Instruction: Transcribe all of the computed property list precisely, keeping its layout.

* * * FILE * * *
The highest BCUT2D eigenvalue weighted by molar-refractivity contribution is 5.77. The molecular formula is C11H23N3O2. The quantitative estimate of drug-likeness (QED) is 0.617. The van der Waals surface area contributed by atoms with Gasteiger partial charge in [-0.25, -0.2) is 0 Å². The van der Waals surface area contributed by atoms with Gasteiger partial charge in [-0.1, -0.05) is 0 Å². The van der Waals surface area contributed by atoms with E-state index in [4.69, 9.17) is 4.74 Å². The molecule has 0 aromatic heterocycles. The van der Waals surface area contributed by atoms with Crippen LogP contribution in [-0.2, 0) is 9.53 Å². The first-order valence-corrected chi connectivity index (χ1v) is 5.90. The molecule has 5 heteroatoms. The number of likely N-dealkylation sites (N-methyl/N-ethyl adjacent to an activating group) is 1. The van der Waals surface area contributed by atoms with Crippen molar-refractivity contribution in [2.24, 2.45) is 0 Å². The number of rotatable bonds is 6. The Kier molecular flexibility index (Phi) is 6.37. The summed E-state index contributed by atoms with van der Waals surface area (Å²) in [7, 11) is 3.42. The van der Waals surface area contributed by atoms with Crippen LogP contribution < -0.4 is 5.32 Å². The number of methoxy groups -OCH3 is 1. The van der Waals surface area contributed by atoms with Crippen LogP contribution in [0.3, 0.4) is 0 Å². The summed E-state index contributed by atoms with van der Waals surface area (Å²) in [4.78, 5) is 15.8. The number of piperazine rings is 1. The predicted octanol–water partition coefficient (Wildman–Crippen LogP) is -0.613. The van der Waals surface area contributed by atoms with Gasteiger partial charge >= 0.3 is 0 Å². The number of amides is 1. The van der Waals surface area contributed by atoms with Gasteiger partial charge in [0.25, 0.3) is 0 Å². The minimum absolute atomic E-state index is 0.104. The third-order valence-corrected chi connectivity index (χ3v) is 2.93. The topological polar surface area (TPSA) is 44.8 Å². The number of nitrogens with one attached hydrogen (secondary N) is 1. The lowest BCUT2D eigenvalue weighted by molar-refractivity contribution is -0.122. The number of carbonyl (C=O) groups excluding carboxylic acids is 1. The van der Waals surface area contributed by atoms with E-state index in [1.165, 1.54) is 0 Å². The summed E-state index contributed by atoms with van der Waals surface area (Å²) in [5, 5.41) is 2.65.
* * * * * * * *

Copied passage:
The highest BCUT2D eigenvalue weighted by molar-refractivity contribution is 5.77. The molecular formula is C11H23N3O2. The quantitative estimate of drug-likeness (QED) is 0.617. The van der Waals surface area contributed by atoms with Gasteiger partial charge in [-0.25, -0.2) is 0 Å². The van der Waals surface area contributed by atoms with Gasteiger partial charge in [-0.1, -0.05) is 0 Å². The van der Waals surface area contributed by atoms with E-state index in [4.69, 9.17) is 4.74 Å². The molecule has 0 aromatic heterocycles. The van der Waals surface area contributed by atoms with Crippen LogP contribution in [-0.2, 0) is 9.53 Å². The first-order valence-corrected chi connectivity index (χ1v) is 5.90. The molecule has 5 heteroatoms. The number of likely N-dealkylation sites (N-methyl/N-ethyl adjacent to an activating group) is 1. The van der Waals surface area contributed by atoms with Crippen molar-refractivity contribution in [2.24, 2.45) is 0 Å². The number of rotatable bonds is 6. The Kier molecular flexibility index (Phi) is 6.37. The summed E-state index contributed by atoms with van der Waals surface area (Å²) in [7, 11) is 3.42. The van der Waals surface area contributed by atoms with Crippen LogP contribution < -0.4 is 5.32 Å². The number of methoxy groups -OCH3 is 1. The van der Waals surface area contributed by atoms with Crippen LogP contribution in [0.3, 0.4) is 0 Å². The summed E-state index contributed by atoms with van der Waals surface area (Å²) in [4.78, 5) is 15.8. The number of piperazine rings is 1. The predicted octanol–water partition coefficient (Wildman–Crippen LogP) is -0.613. The van der Waals surface area contributed by atoms with Gasteiger partial charge >= 0.3 is 0 Å². The number of amides is 1. The van der Waals surface area contributed by atoms with Gasteiger partial charge in [0.25, 0.3) is 0 Å². The minimum absolute atomic E-state index is 0.104. The third-order valence-corrected chi connectivity index (χ3v) is 2.93. The topological polar surface area (TPSA) is 44.8 Å². The number of nitrogens with one attached hydrogen (secondary N) is 1. The lowest BCUT2D eigenvalue weighted by molar-refractivity contribution is -0.122. The number of carbonyl (C=O) groups excluding carboxylic acids is 1. The van der Waals surface area contributed by atoms with E-state index in [1.165, 1.54) is 0 Å². The summed E-state index contributed by atoms with van der Waals surface area (Å²) in [5, 5.41) is 2.65.